It was really exciting! It was great to see and hear the enthusiasm coming from the researchers. They were swapping ideas and challenging each other’s thinking until they came up with something they considered worthy of the ‘Grand Challenge.’ There was a real buzz in the room – it felt like the researchers had stepped away from the constraints of the research environment and could freely express themselves. It was a privilege to be there and play a part in it.
What happened next?
Following the workshops, CRUK set up a Grand Challenge Patient Advisory Panel, to ensure people affected by cancer continue to input their ideas and advice, and help to shape the scheme. After going to the workshop I applied to be part of the panel, and was accepted.
I am part of a group of seven people affected by cancer who work closely with Cancer Research UK, to help make sure that there is input from patients throughout the whole funding process. I feel very privileged to be part of it – it’s like I’m taking back the part of my ‘spirit’ that cancer took away from me.
Part of the panel’s role was to review the Grand Challenge submissions from the researchers, which was challenging in itself. We had to assess their plans for public and patient involvement, or PPI. Essentially, Cancer Research UK wants the researchers it funds to involve people affected by cancer in developing their research, and to share their results with them.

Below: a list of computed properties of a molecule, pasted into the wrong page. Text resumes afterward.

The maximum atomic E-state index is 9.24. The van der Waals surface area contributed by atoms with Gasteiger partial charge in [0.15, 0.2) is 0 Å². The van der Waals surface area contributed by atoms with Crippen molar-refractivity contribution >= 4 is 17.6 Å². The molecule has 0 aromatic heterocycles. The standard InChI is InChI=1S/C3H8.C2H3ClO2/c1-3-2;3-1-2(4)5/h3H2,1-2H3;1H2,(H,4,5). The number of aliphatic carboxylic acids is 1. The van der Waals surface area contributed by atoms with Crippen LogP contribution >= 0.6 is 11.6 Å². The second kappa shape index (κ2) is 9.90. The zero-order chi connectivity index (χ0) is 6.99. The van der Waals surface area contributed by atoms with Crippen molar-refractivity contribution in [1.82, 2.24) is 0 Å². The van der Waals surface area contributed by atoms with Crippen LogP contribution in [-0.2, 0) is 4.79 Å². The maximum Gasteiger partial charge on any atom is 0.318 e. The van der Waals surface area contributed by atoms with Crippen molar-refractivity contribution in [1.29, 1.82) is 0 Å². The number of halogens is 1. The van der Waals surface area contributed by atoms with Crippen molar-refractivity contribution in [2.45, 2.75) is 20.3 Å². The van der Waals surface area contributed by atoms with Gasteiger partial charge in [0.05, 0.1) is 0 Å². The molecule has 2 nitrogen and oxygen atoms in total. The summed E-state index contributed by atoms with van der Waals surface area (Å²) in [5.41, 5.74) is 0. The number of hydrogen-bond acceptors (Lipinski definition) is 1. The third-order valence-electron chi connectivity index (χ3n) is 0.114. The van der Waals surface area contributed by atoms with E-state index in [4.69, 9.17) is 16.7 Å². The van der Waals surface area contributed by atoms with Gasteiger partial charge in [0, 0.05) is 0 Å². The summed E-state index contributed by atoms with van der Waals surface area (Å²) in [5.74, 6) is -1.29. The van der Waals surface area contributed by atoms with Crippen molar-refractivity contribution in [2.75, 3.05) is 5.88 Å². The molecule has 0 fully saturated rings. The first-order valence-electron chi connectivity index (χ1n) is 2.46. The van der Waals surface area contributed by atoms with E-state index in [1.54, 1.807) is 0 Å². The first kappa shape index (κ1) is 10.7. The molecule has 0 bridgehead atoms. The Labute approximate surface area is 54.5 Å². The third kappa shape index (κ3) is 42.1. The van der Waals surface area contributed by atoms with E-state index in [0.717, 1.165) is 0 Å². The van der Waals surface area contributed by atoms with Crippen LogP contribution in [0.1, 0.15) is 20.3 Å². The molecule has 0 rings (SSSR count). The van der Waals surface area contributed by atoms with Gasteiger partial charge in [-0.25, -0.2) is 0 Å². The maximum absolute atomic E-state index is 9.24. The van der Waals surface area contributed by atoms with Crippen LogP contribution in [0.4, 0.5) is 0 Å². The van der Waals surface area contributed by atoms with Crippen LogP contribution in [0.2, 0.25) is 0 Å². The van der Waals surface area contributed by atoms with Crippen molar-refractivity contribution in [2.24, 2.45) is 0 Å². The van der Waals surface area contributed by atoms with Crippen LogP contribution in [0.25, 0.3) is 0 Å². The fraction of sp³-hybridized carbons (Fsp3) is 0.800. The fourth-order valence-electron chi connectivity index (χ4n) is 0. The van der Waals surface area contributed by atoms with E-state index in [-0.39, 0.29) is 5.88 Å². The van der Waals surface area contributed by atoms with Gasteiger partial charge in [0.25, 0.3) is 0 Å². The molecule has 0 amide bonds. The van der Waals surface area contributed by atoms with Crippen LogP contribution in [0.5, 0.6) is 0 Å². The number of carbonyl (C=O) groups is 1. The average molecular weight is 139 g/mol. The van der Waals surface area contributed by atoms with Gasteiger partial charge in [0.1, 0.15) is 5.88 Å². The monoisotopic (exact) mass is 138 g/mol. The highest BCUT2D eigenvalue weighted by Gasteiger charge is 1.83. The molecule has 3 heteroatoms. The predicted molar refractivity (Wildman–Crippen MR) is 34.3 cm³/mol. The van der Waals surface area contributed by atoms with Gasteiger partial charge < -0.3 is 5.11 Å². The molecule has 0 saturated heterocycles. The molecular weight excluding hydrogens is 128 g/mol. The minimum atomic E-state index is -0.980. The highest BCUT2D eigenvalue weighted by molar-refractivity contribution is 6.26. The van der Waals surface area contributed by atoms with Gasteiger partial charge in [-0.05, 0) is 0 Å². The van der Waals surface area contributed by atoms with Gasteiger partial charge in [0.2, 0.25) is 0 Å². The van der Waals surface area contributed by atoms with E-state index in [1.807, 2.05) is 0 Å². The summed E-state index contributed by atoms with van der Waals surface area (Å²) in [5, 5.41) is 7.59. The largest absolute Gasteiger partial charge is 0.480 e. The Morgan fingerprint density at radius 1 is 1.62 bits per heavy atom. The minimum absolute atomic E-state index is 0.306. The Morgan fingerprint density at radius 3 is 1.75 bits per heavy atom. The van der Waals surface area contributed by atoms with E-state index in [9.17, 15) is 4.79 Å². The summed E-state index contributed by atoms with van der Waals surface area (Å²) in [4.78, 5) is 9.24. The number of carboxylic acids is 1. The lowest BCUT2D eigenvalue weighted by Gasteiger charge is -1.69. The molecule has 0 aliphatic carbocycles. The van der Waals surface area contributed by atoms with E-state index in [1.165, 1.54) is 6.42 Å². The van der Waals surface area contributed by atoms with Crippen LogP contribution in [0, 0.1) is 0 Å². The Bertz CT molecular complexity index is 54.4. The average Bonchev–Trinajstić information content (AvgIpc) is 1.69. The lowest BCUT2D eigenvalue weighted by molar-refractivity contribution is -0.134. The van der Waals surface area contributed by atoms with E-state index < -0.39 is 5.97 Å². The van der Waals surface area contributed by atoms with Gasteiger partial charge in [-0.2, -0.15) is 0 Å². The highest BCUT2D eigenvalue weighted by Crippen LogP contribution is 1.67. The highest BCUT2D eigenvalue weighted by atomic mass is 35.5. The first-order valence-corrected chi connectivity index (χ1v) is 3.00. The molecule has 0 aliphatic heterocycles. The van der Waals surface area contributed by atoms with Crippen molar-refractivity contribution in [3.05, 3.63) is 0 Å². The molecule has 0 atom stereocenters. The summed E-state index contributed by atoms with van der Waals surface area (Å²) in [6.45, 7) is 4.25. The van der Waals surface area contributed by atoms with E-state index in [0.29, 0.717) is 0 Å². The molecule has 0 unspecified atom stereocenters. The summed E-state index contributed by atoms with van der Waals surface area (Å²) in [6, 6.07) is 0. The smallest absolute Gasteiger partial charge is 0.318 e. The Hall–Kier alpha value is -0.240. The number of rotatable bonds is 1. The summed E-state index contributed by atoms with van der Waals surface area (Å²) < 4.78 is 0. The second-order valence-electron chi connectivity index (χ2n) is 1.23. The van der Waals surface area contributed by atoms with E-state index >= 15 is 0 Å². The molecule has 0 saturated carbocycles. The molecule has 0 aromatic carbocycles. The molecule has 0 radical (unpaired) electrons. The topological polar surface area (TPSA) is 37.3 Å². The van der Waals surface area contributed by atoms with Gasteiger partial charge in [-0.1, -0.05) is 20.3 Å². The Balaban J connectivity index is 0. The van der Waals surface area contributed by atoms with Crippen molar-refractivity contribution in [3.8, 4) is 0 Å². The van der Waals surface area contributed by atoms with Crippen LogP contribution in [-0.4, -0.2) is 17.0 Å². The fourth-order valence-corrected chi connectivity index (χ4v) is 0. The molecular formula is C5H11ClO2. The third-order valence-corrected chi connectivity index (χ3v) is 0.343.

How did it work?
We worked with Cancer Research UK to develop a scoring system for the researchers’ initial applications for funding to the charity. Each Patient Advisory Panel member reviewed a set of applications. Then we all met up in London – where we agreed their scores and wrote feedback which the Grand Challenge team shared with all the researchers who had applied.
We also worked together to write PPI funding guidelines to help researchers develop the Public and Patient Involvement plans that must form part of their full application.
The Patient Advisory Panel will be involved in reviewing the full research applications, and we will be sharing our feedback with the scientific review panel. After the awards have been made I would love the Grand Challenge to carry on, and to be involved with it in some way.
In the short term I hope this research develops some new and better treatments that benefit patients soon. In the long term, I hope the research will move forward and will help to advance future research programmes.
What has being involved meant to you?
I’d like to think that, through being involved in research, I’ve used my cancer experience to benefit others and build a brand new life for myself. While I wouldn’t want cancer to find me again, I see it as one of the most profound and positive changes in my life. It’s enabled me to meet and work with tremendous professionals and patients dealing with this awful disease and help research to benefit people with cancer in the future.
Cancer Research UK offers so many opportunities for patients and the public to become involved in their work that there is something for everyone. Being involved has given a new meaning to my life; it’s the best thing I’ve ever done.